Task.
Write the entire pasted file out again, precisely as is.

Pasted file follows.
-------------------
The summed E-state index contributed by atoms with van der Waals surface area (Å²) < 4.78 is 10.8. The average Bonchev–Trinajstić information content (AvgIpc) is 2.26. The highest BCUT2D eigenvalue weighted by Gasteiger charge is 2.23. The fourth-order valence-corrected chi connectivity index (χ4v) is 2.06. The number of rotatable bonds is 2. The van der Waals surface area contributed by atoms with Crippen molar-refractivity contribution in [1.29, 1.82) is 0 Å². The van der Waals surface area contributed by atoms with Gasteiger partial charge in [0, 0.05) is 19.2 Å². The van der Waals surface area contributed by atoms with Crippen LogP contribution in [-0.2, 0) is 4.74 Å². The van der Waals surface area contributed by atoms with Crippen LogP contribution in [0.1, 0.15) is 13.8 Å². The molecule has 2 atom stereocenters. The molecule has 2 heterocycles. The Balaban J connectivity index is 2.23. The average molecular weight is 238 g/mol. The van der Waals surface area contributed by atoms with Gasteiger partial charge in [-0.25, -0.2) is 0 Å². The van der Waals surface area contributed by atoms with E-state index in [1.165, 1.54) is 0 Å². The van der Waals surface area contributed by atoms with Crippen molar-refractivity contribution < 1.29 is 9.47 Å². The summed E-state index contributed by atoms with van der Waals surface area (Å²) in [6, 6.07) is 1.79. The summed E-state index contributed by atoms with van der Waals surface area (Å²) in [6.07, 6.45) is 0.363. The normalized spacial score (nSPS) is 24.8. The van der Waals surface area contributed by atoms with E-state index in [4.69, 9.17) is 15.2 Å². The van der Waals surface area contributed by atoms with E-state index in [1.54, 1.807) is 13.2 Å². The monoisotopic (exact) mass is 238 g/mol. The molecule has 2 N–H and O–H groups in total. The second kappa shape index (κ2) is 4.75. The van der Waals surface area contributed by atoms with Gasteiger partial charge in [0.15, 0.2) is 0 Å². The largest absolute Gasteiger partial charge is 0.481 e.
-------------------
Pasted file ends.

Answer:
The summed E-state index contributed by atoms with van der Waals surface area (Å²) < 4.78 is 10.8. The average Bonchev–Trinajstić information content (AvgIpc) is 2.26. The highest BCUT2D eigenvalue weighted by Gasteiger charge is 2.23. The fourth-order valence-corrected chi connectivity index (χ4v) is 2.06. The number of rotatable bonds is 2. The van der Waals surface area contributed by atoms with Crippen molar-refractivity contribution in [1.29, 1.82) is 0 Å². The van der Waals surface area contributed by atoms with Gasteiger partial charge in [0, 0.05) is 19.2 Å². The van der Waals surface area contributed by atoms with Crippen LogP contribution in [-0.2, 0) is 4.74 Å². The van der Waals surface area contributed by atoms with Crippen LogP contribution in [0.1, 0.15) is 13.8 Å². The molecule has 2 atom stereocenters. The molecule has 2 heterocycles. The Balaban J connectivity index is 2.23. The average molecular weight is 238 g/mol. The van der Waals surface area contributed by atoms with Gasteiger partial charge in [-0.25, -0.2) is 0 Å². The van der Waals surface area contributed by atoms with E-state index in [1.165, 1.54) is 0 Å². The van der Waals surface area contributed by atoms with Crippen molar-refractivity contribution < 1.29 is 9.47 Å². The summed E-state index contributed by atoms with van der Waals surface area (Å²) in [6, 6.07) is 1.79. The summed E-state index contributed by atoms with van der Waals surface area (Å²) in [6.07, 6.45) is 0.363. The normalized spacial score (nSPS) is 24.8. The van der Waals surface area contributed by atoms with E-state index in [4.69, 9.17) is 15.2 Å². The van der Waals surface area contributed by atoms with E-state index in [1.54, 1.807) is 13.2 Å². The monoisotopic (exact) mass is 238 g/mol. The molecule has 2 N–H and O–H groups in total. The second kappa shape index (κ2) is 4.75. The van der Waals surface area contributed by atoms with Gasteiger partial charge in [0.15, 0.2) is 0 Å². The largest absolute Gasteiger partial charge is 0.481 e.